I recently was lucky enough of traveling with my beloved Yorkie Bonbon to visit some friends in Spain. Initially, I was very worried and doubtful. I wasn’t sure if I should leave Bonbon home while I traveled or if I should take him with me. How complex could the procedure be?
I knew there were some permits and paperwork needed. Also, taking your dog to Europe costs money. Not only for the airline dog fees, but also because a microchip, rabies vaccination, and endorsed veterinarian certificate are required. After much thought and research, I decided to start the process.
After all I couldn’t find it in my heart to leave my beloved Bonbon behind. He also had the right to visit Spain!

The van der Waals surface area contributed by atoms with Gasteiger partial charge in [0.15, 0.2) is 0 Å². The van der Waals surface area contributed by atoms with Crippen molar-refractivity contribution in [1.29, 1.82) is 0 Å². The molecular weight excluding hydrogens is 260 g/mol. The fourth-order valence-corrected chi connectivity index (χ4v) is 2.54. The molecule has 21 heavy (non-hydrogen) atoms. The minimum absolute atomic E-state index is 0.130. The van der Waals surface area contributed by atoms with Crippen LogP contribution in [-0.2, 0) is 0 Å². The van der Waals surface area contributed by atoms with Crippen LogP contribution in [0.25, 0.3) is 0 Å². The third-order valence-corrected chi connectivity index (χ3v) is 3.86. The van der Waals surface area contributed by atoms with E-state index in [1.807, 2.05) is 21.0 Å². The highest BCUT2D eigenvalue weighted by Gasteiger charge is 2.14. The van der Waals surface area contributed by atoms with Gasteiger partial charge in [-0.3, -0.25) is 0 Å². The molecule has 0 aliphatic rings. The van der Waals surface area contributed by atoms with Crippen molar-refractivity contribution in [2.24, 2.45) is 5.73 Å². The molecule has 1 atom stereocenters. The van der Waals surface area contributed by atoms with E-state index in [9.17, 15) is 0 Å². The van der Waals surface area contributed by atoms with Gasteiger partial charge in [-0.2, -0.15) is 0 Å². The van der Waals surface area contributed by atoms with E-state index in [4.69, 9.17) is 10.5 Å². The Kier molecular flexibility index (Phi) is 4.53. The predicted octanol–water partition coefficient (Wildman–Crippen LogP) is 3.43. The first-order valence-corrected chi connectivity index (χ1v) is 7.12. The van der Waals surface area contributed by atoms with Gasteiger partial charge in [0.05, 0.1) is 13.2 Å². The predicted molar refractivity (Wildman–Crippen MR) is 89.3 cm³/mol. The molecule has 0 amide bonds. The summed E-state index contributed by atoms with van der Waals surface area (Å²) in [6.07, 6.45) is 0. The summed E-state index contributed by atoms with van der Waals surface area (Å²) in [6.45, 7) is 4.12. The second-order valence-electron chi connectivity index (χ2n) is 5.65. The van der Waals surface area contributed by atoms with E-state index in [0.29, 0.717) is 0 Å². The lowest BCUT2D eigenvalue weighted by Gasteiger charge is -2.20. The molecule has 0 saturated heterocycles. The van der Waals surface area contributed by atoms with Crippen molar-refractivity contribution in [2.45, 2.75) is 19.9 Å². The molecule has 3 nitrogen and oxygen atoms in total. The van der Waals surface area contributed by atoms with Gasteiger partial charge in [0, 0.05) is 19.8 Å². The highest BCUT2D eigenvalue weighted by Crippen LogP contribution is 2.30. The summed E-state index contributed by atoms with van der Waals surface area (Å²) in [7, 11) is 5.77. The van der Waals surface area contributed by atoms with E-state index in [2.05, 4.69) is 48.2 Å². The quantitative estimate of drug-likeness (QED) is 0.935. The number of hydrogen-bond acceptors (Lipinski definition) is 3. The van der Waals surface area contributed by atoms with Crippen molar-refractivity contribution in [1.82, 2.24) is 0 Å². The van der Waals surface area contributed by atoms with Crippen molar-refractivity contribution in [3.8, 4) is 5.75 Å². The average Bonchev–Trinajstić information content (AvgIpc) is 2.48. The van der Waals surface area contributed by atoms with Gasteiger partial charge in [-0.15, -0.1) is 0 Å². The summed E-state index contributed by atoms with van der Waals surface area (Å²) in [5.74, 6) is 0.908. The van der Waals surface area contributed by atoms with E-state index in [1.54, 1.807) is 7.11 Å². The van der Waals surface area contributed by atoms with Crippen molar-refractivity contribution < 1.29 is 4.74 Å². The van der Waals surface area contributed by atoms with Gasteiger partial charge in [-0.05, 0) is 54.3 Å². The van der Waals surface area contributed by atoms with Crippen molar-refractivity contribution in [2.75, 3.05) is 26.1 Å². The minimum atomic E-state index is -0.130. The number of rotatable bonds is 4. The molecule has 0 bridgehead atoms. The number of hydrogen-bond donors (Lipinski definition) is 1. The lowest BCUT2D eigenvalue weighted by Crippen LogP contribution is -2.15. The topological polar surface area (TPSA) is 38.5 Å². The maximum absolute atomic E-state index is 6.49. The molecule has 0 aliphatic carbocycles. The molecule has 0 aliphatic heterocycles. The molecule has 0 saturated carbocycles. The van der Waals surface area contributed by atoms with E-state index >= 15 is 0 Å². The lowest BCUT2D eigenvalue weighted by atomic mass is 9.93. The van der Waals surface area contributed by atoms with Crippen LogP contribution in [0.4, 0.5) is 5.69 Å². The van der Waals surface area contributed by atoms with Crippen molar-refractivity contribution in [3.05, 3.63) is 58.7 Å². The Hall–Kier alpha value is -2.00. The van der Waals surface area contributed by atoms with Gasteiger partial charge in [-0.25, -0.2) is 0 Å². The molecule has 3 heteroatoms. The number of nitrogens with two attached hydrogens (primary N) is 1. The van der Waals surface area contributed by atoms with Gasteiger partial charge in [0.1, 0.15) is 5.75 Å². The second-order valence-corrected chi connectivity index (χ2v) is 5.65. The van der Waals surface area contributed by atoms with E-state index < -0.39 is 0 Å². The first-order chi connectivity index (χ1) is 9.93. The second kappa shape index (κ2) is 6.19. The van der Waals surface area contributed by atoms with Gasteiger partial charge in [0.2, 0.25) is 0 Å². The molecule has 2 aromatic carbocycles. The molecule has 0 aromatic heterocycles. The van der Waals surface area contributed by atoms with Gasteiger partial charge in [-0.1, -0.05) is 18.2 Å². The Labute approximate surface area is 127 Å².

(I will be posting an article about a trip to Spain and what I noticed about life in Europe with dogs compared with life with dogs in the US)
Spain is part of the European Union so basically, Spain had the same requirements as all the other countries in the European Union. The process of traveling with your dog to Europe is called “non-commercial movement” and it could seem troublesome and complex at first, but if you follow the instructions and get some help from your veterinarian to do the paperwork, it shouldn’t be complicated.
Here is a great site that helped me a lot. You select the country where you are traveling to and it guides you through the process.
– Quantity Limit: You, as the owner of the dog, can travel with up to five (5) dogs.